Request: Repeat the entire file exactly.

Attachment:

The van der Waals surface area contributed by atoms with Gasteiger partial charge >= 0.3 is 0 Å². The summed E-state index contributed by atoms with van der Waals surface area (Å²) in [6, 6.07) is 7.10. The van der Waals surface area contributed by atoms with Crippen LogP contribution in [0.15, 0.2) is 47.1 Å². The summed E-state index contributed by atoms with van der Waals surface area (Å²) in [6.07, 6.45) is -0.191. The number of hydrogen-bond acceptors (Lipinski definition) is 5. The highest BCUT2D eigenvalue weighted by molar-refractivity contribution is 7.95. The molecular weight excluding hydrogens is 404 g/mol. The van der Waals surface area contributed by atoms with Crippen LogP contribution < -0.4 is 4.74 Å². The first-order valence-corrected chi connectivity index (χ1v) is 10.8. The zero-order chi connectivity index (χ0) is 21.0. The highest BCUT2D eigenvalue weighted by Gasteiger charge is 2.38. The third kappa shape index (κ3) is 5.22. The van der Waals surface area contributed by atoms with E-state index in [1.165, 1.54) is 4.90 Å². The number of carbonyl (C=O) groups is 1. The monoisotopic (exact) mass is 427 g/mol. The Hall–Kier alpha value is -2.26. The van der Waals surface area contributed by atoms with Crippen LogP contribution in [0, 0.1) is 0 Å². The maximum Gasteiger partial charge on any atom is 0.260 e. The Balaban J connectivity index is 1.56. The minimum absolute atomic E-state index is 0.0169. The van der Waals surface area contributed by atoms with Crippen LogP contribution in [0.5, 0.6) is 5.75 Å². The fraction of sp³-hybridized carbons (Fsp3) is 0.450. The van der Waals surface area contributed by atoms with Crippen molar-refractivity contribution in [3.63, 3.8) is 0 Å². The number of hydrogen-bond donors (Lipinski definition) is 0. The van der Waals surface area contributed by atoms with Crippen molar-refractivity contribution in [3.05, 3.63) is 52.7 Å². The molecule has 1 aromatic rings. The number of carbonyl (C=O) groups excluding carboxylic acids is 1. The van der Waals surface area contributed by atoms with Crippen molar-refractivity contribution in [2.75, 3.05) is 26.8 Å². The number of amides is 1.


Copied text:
The van der Waals surface area contributed by atoms with Gasteiger partial charge >= 0.3 is 0 Å². The summed E-state index contributed by atoms with van der Waals surface area (Å²) in [6, 6.07) is 7.10. The van der Waals surface area contributed by atoms with Crippen LogP contribution in [0.15, 0.2) is 47.1 Å². The summed E-state index contributed by atoms with van der Waals surface area (Å²) in [6.07, 6.45) is -0.191. The number of hydrogen-bond acceptors (Lipinski definition) is 5. The highest BCUT2D eigenvalue weighted by molar-refractivity contribution is 7.95. The molecular weight excluding hydrogens is 404 g/mol. The van der Waals surface area contributed by atoms with Crippen LogP contribution < -0.4 is 4.74 Å². The first-order valence-corrected chi connectivity index (χ1v) is 10.8. The zero-order chi connectivity index (χ0) is 21.0. The highest BCUT2D eigenvalue weighted by Gasteiger charge is 2.38. The third kappa shape index (κ3) is 5.22. The van der Waals surface area contributed by atoms with E-state index in [1.165, 1.54) is 4.90 Å². The number of carbonyl (C=O) groups is 1. The monoisotopic (exact) mass is 427 g/mol. The Hall–Kier alpha value is -2.26. The van der Waals surface area contributed by atoms with Crippen LogP contribution in [0, 0.1) is 0 Å². The maximum Gasteiger partial charge on any atom is 0.260 e. The Balaban J connectivity index is 1.56. The minimum absolute atomic E-state index is 0.0169. The van der Waals surface area contributed by atoms with Crippen LogP contribution in [0.5, 0.6) is 5.75 Å². The fraction of sp³-hybridized carbons (Fsp3) is 0.450. The van der Waals surface area contributed by atoms with Crippen molar-refractivity contribution in [3.63, 3.8) is 0 Å². The number of hydrogen-bond donors (Lipinski definition) is 0. The van der Waals surface area contributed by atoms with Crippen molar-refractivity contribution in [3.05, 3.63) is 52.7 Å². The molecule has 1 aromatic rings. The number of carbonyl (C=O) groups excluding carboxylic acids is 1. The van der Waals surface area contributed by atoms with Crippen molar-refractivity contribution in [2.75, 3.05) is 26.8 Å². The number of amides is 1.